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Director: Paul Greengrass
Cast: Matt Damon, Alicia Vikander, Tommy Lee Jones, Vincent Cassell, Julia Stiles, Riz Ahmed
Plot: Nikki Parsons (Stiles) uncovers information about a new Black Ops program and information suggesting Bourne’s deceased father was involved in Treadstone.

It took me a long time to decide if I was happy that this movie was being made. The Bourne trilogy (let’s forget Legacy for a moment), was so perfect, so self-sufficient, that it seems foolish to extend the franchise by one more film. Ultimatum’s ending was so visually stimulating, so complete, bringing Bourne’s spy back into the fold seemed unnecessary. A little like Nolan and Bale deciding to bring the Dark Knight back for another spin. Tempting, but self-destructive to the brilliance that came before. On the other hand, is there such thing as enough Bourne? With both Greengrass and Damon paired together again, it was enough to tempt me into the cinema, alongside with a nail-biting trailer that promised, at the very least, Jason Bourne would be entertaining.

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To offer my final verdict paragraphs early, totally unnecessary, brilliantly fun. Jason Bourne’s biggest flaw is that it cannot quite muster up enough reason to exist. There is a flimsy excuse bringing Bourne’s never-mentioned-before father into the story, conjuring up a reason for Bourne to turn his intentions upon the CIA once again. The opening of this movie is a desperate scrabble for exposition, while Ultimatum and Supremacy just drifted into the story, as easily as slipping into a bath. It shows in Matt Damon’s performance. He is good, but has covered these beats so many times before, we can seem him struggling to figure out what new to add to the character. Legacy also did a bit of damage to the structure we adored so much: it showed us that there is clearly a structure. Tommy Lee Jones makes for an excellent bad guy, but as Norton showed us, as long as a decent enough actor is there cloaking the truth, it is a fairly interchangeable role. Jones could have been played by Finney, Cox or Strathairn and little would have changed. Hell, it would have been more fun to cast Seth Rogen, just to see what happened. There are also little beats that don’t work as well as they did before. While amazingly opening up one of the supporting characters, the ending to this movie doesn’t hold a candle to Ultimatum’s epilogue. Story-wise, Jason Bourne didn’t impress me enough. However, when we step away from the story and embrace the action, Jason Bourne is bloody good. As much as we can criticise the narrative, it matters very little when Greengrass’s direction take hold. The new beat here is bringing one of the assets to the foreground, an assassin with a personal vendetta against Bourne, making him more than the nameless baddies that came before. There are several great fight-scenes that breathe life into the movie. A pulse-pounding chase in Athens amidst a riot is Greengrass quality. London features once again, in a great set-up that shows not only Bourne’s prowess, but the other characters. It also features a painfully brutal fall off a building that Greengrass’s direction helps you imagine every punch, collision and bruise. Finally, we get the finale in Vegas, which throws everything at the pot in true Bourne fashion. Ultimatum might steal the best set-ups the franchise has, but Jason Bourne will have something you like. There is a fist-fight involving household items, evading government officials and the car chase to end all car chases. In conclusion: yes, I am happy this film was made.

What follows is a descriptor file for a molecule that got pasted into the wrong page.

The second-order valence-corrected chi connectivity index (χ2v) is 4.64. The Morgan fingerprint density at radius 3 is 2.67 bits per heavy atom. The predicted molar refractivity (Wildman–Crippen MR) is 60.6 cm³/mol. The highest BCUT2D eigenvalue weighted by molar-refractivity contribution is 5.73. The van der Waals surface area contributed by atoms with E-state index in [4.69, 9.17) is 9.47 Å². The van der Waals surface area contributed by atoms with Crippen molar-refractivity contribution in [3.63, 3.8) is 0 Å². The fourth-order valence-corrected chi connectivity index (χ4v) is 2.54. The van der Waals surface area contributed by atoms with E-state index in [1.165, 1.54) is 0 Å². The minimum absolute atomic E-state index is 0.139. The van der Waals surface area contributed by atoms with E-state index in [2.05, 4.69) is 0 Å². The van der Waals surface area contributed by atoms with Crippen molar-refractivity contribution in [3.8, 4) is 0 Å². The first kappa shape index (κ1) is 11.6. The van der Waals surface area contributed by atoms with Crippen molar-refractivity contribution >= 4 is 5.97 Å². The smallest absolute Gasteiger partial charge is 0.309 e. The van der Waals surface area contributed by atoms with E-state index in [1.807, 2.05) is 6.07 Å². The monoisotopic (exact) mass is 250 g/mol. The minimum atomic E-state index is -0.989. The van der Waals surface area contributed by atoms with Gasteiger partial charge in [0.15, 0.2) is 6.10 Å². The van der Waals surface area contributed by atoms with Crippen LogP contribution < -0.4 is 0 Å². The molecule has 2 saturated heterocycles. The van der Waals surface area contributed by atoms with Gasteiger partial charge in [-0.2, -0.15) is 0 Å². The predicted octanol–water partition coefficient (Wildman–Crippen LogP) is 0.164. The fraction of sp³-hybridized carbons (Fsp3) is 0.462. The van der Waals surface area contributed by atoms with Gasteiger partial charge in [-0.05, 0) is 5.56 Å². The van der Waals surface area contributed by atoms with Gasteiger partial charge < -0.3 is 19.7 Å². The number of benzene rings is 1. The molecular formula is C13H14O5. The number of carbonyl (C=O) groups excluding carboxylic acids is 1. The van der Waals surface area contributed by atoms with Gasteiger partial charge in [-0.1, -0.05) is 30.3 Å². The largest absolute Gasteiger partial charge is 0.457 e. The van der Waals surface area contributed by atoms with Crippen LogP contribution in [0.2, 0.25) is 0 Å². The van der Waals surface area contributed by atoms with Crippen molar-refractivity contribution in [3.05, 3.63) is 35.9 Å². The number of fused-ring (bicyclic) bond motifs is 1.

Final Verdict: It might seem forced in terms of story, but the action makes up for it with Greengrass at his best.

Four Stars

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One thought on “Jason Bourne: The Review

  1. I enjoyed this latest Bourne but agree with some of the criticisms, it is kind of unnecessary but agreed, some great action although I found Greengrass’s over use of hand held camera/fast cuts to be a little nauseous!

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